The Colne Valley Park was established 50 years ago when the previous generation saw the potential of the Colne Valley to serve communities of west London and adjacent counties in providing an escape into countryside. Since its formation the Colne Valley Park has been successful in safeguarding our countryside. However, today huge areas of this countryside may be about to vanish under High Speed 2, Sough International Freight Exchange and possibly a new runway at Heathrow etc.

 

The Colne Valley Park is not against all development, we support sustainable development, but loss of land, loss of open space loss of recreational space and loss of habitat does not come without responsibility for the developers to address the impacts on local landscapes, local wildlife and local communities. The damage to local landscapes, rivers, biodiversity and communities will be hard to overcome without substantial support from developers to provide an equivalent or better environment.

 

It is a difficult task to balance the need for development against the protection of land to benefit a healthy lifestyle, recreation, education, farming and wildlife in today’s modern world, but if we do not try, who will ?

 

 

 

winter view

The Colne Valley Park aims to support the rural economy in the rural/urban fringe as pressures on land, agriculture and forestry in the Colne Valley Park and surrounding areas intensify.

A project to support the Rural Economy was funded by the Rural Development Programme for England up to 2013. The vision for the Colne Valley Rural Development Forum was “To achieve a vibrant and sustainable rural economy, including farming and forestry, underpinning the value of the countryside”.

Five issues were identified to focus on:

  • Viability of farming in the rural urban fringe

  • Local food to local markets (a co-operative approach)

  • Woodland management

  • Links between local people and the countryside on their doorstep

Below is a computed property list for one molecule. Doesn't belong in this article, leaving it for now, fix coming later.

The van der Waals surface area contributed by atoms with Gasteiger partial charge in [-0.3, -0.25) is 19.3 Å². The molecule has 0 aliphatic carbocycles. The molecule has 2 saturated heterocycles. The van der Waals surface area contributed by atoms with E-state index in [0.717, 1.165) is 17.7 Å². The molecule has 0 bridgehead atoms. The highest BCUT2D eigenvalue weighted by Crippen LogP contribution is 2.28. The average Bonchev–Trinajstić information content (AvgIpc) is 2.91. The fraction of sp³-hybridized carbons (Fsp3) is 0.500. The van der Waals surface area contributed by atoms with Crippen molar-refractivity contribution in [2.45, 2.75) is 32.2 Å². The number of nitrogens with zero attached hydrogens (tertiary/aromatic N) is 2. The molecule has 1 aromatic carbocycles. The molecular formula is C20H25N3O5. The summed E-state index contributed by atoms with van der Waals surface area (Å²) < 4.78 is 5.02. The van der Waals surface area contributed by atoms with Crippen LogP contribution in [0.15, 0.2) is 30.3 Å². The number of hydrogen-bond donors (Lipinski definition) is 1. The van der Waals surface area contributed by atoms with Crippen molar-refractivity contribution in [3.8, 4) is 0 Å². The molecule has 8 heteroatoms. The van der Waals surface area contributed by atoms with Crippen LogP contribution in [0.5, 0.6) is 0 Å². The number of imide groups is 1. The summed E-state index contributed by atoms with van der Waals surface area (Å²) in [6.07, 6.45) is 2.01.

• Tourism & day visits (opportunities for farmers, foresters and growers)

Subsequently the vision of the Rural Development Forum was adopted as one of the objectives of the Colne Valley Park in recognition of the positive role that farming and forestry can play in maintaining the landscape.

 

The Rural Development Programme for England (RDPE) is funded by Defra and the European Agricultural Fund for Rural Development (EAFRD): Europe investing in rural areas.

 

 

bird watching

40,000 people live in the Colne Valley Park and over 3 million people live within 10 miles of the Park.

The Colne Valley Park Community Interest Group is committed to promoting community participation in the Park in all its forms, volunteering, educational programmes, walk leading, conservation work parties etc.

It also supports the wide variety of special interest groups and hobby clubs that use the Colne Valley.

Please click on the links for more information :

West Hyde PoppiesWe are the leading organisation that focusses on the landscapes of the Colne Valley. There are many opportunities for your company and staff to get involved and work in partnership with us. This is a great opportunity for your business to join this new chapter in the history of the Colne Valley Park as we seek to raise involvement and awareness of the Colne Valley amongst the 3,000,000+ people who live within 10 miles of the Park.

Colne Supporters, £5,000+VAT

Heron Supporters, £1,000 + VAT

Kingfisher Supporters, £300+VAT